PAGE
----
This wonderful documentary tells the story of the U.K.-based label which gave the world “indie” music at its defined best and a slew of bands that have now become legendary.
One of the things I liked about this film is that it’s linear and clear and tells the story in a straightforward, no-bullshit manner. The timeline is laid out and the stories of the bands, along with the label’s rise to surreal heights (and lows, before its inevitable crash) follow one after the other in a way I found highly informative and enjoyable.
Certainly, seeing many of these bands – especially in their formative years – was a treat; some I’d never seen footage of before. Others gave me a warm feeling of nostalgia – like Sugar and Teenage Fanclub – and interestingly, while there are many anecdotes on the ups-and-downs of being a Creation recording artist, no one delivers the predictable complaints about their record label or the label’s head.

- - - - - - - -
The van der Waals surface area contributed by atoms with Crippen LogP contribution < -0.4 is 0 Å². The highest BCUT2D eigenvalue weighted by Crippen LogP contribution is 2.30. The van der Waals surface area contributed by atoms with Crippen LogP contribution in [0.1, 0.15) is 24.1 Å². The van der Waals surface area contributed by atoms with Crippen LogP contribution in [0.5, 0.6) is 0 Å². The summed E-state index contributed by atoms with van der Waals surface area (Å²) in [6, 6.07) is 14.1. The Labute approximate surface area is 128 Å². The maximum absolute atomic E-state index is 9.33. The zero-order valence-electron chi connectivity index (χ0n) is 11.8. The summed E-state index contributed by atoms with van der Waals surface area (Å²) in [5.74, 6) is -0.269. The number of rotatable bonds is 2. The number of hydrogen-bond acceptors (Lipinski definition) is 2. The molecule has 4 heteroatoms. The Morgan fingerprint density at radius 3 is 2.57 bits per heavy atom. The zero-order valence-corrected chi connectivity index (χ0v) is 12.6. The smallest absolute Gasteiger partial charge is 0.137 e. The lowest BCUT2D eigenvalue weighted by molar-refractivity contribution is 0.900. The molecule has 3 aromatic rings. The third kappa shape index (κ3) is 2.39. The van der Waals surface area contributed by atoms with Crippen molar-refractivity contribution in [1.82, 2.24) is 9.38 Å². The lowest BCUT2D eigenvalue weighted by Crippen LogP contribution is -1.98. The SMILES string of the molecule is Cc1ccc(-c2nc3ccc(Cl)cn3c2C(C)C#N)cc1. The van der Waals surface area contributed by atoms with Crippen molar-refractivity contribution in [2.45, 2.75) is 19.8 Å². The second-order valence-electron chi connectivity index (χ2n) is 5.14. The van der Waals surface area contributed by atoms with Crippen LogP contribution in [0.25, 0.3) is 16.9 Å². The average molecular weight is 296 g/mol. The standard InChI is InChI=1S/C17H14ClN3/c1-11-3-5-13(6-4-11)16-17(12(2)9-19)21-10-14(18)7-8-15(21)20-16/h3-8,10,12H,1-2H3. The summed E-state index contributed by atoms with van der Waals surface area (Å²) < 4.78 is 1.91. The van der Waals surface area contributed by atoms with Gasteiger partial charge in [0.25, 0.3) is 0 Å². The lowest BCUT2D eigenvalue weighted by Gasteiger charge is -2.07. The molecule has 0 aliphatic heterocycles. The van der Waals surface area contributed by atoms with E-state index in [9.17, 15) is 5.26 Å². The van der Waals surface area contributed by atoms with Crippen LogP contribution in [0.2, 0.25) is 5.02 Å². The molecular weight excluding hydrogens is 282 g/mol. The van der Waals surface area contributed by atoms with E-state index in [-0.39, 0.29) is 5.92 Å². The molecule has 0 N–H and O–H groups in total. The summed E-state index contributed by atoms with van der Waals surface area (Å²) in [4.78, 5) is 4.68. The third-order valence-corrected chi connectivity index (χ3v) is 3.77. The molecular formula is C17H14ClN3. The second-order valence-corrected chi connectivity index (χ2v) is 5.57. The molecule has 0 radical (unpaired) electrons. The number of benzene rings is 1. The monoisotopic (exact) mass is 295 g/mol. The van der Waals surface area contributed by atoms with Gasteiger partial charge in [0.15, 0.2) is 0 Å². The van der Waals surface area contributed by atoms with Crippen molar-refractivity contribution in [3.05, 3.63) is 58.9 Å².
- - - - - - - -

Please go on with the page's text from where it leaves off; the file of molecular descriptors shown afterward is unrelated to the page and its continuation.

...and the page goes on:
Small wonder – Alan McGee, the label’s founder, was a musician and leader of his own outfit, the wonderful Biff Bang Pow (by the way, if you don’t already know, he took the name of the label from the band The Creation and the name of his band from one of the The Creation’s most well-known songs); he was a natural for the business and he was fearless, which may help explain how he was able to parlay this indie label into becoming one of the most vitally important outlets for some truly innovative music in the last 25 years.
I urge you to check out Upside Down: The Creation Records Story; it’s well-done, entertaining and you’ll fall in love with this music all over again.